The Ontario Sustainable Energy Association has prepared a 60-page report for the Ontario Ministry of Energy, which has expressed an interest in stimulating community-based renewable energy projects for up to 10 megawatts of distributed generation. This would complement the request-for-proposal approach that the province has so far adopted.
“There is growing recognition that a mechanism other than the tendering process is needed to foster development of distributed generation rooted and responsible to the local community. Furthermore, European experience indicates that small, distributed projects with community or local participation result in more renewable energy developed more quickly and increases the public’s acceptance of the technology,” according to the report.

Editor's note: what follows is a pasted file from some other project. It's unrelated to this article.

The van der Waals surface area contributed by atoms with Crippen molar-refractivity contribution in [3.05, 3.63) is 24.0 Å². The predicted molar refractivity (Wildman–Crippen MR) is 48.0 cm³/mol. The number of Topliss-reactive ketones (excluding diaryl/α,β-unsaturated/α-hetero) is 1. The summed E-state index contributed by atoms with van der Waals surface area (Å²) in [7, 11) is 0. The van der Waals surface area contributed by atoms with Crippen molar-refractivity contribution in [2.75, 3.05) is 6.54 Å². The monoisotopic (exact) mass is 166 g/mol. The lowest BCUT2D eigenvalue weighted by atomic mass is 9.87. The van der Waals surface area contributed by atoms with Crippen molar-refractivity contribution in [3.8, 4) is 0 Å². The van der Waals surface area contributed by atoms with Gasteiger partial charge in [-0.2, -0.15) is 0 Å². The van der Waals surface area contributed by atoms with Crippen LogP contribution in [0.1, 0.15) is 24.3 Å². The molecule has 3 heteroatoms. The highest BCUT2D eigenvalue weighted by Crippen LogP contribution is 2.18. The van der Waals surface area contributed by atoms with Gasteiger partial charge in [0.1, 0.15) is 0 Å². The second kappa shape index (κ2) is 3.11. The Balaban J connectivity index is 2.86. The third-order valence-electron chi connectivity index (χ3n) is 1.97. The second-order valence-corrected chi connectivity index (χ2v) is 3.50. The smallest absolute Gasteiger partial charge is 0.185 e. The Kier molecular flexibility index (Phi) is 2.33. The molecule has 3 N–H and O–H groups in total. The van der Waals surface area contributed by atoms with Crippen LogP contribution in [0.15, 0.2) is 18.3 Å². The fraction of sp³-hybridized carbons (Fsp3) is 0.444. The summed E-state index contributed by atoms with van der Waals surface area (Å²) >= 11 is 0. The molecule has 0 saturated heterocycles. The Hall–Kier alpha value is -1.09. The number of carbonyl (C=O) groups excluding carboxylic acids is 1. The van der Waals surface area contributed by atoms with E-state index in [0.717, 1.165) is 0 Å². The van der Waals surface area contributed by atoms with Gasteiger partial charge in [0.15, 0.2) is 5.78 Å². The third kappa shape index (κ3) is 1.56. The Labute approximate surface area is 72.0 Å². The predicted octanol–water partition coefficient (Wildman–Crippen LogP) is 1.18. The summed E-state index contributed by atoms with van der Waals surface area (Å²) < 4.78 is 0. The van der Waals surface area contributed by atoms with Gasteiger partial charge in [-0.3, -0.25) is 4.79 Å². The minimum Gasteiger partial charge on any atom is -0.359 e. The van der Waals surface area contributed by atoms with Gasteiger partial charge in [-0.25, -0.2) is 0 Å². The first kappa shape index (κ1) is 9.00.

It goes on to say that this approach is largely responsible for the 16,600 megawatts of wind-generating capacity operating today in Germany. Much of that capacity comes from projects of less than 10 megawatts distributed across that country. The same can be said for Denmark and Spain.
“OSEA has concluded that the optimal approach is a Standard Offer Contract mechanism. The cornerstones of this model are 20-year fixed-price contracts for eligible projects, and the right to interconnect to the grid. These core components are underpinned by a rigorous and transparent pricing model that can be applied to all forms of renewable energy.”
I can only hope the province’s Liberal government is seriously considering the recommendations in this report. They would go a long way in not only meeting Ontario’s energy needs, but in creating local industries, jobs, and weaning ourselves off of dirty generation.
Read the report by clicking here.